1. Kata_Misashi
    Offline

    Kata_Misashi Active Member

    Joined:
    Aug 12, 2015
    Messages:
    123
    Likes Received:
    50

    Starting off with mc's backstory... yay or nay? >.>

    Discussion in 'Plot Development' started by Kata_Misashi, Sep 9, 2015.

    So at first I thought it was a good idea cause it would give everyone some insight on the MC's at hand but now that I think of it, it seems that I pulling away from the main story at hand.
    I don't want to throw people in the readers face that they know nothing about but... gaah, thoughts?:superthink:
     
  2. Tenderiser
    Offline

    Tenderiser Not a man Contest Administrator Supporter Contributor

    Joined:
    Aug 12, 2015
    Messages:
    4,288
    Likes Received:
    5,161
    Location:
    London, UK
    If you need to do this, don't make it backstory; make it part of the story. What's generally inadvisable is starting at a specific point and then jumping back in time for several chapters. It's usually a cheap gimmick to get you hooked with the first chapter and it's frustrating for readers. A story should always be moving forwards.

    Generally, what works best is starting at a naturally interesting point and then filling in backstory slowly, as it's needed. A little mystery is good. Reveal enough, at the right time, to make sure your readers know what's going on and can understand your character's motivation, even if not fully.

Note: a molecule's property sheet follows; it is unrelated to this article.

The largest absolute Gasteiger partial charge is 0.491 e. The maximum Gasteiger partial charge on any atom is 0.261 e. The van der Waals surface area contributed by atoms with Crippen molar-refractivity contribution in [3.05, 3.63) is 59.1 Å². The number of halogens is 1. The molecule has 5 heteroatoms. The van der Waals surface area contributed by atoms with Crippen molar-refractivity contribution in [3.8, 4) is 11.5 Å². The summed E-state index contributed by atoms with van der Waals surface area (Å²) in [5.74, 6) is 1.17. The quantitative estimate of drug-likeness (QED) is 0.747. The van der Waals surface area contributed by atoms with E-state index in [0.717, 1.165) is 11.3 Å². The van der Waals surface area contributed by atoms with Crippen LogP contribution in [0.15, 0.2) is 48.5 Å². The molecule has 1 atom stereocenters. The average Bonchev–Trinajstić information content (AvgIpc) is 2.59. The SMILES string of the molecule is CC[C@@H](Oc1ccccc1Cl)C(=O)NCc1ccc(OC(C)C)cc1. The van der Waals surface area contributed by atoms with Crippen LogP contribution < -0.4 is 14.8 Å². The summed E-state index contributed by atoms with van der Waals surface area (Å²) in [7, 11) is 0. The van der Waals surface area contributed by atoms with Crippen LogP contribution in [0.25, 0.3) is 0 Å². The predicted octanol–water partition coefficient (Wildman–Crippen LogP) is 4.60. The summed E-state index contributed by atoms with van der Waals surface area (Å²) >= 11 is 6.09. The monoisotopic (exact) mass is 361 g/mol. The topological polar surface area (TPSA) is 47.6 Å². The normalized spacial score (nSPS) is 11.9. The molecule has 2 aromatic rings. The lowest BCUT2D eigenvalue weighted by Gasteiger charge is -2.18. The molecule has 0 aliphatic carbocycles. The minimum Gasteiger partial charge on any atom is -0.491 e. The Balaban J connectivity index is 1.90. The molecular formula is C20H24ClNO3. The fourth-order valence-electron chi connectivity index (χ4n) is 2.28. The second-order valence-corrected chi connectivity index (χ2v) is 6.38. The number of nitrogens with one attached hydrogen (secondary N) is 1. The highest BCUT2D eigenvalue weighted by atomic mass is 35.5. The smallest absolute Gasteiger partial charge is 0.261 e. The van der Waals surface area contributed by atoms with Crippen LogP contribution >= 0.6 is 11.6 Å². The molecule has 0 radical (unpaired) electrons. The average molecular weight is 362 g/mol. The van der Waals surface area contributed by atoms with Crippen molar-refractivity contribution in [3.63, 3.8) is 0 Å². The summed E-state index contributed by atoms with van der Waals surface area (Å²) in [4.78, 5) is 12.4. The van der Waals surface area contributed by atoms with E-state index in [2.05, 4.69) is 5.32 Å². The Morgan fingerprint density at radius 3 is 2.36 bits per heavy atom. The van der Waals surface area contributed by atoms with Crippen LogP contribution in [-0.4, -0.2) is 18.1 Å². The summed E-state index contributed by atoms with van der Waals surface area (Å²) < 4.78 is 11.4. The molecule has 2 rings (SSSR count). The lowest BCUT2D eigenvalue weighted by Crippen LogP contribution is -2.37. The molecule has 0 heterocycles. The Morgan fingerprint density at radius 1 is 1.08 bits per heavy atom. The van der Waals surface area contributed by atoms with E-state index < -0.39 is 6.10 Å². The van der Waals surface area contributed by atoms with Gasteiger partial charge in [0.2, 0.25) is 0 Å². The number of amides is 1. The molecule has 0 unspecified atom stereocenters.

I keep saying 'generally' because there are exceptions to every rule. The Monk goes off on a backstory for several chapters and that's a bloody brilliant novel. Memoirs of a Geisha and Jane Eyre both start with the character's childhoods and end with them as adults. It didn't exactly harm their commercial success or their reputation.
     
    Adhulari, Renee J, jannert and 3 others like this.
  3. Link the Writer
    Offline

    Link the Writer Flipping Out For A Good Story. Contributor

    Joined:
    Sep 24, 2009
    Messages:
    11,215
    Likes Received:
    4,225
    Location:
    Alabama, USA
    Exactly, make the backstory the story. There's a fantasy trilogy I'm reading now where everything therein had already happened, the narrator (ie, the protagonist) is recording them years later when she's presumably a middle-aged/elderly lady. Though even then I was frustrated because I couldn't understand why the narrator didn't just get with the main plot. Took me a while to figure out the intent of the author (the person who wrote the books, not the in-universe narrator.)
     
    Kata_Misashi likes this.
  4. Kata_Misashi
    Offline

    Kata_Misashi Active Member

    Joined:
    Aug 12, 2015
    Messages:
    123
    Likes Received:
    50
    That makes sense. It seems I might need to rethink how I'm going to do this ^^; But this did give me the insight I needed. Thanks guys!:)
     
  5. Tesoro
    Offline

    Tesoro Contributing Member Contributor

    Joined:
    Jan 3, 2011
    Messages:
    2,825
    Likes Received:
    290
    Location:
    A place with no future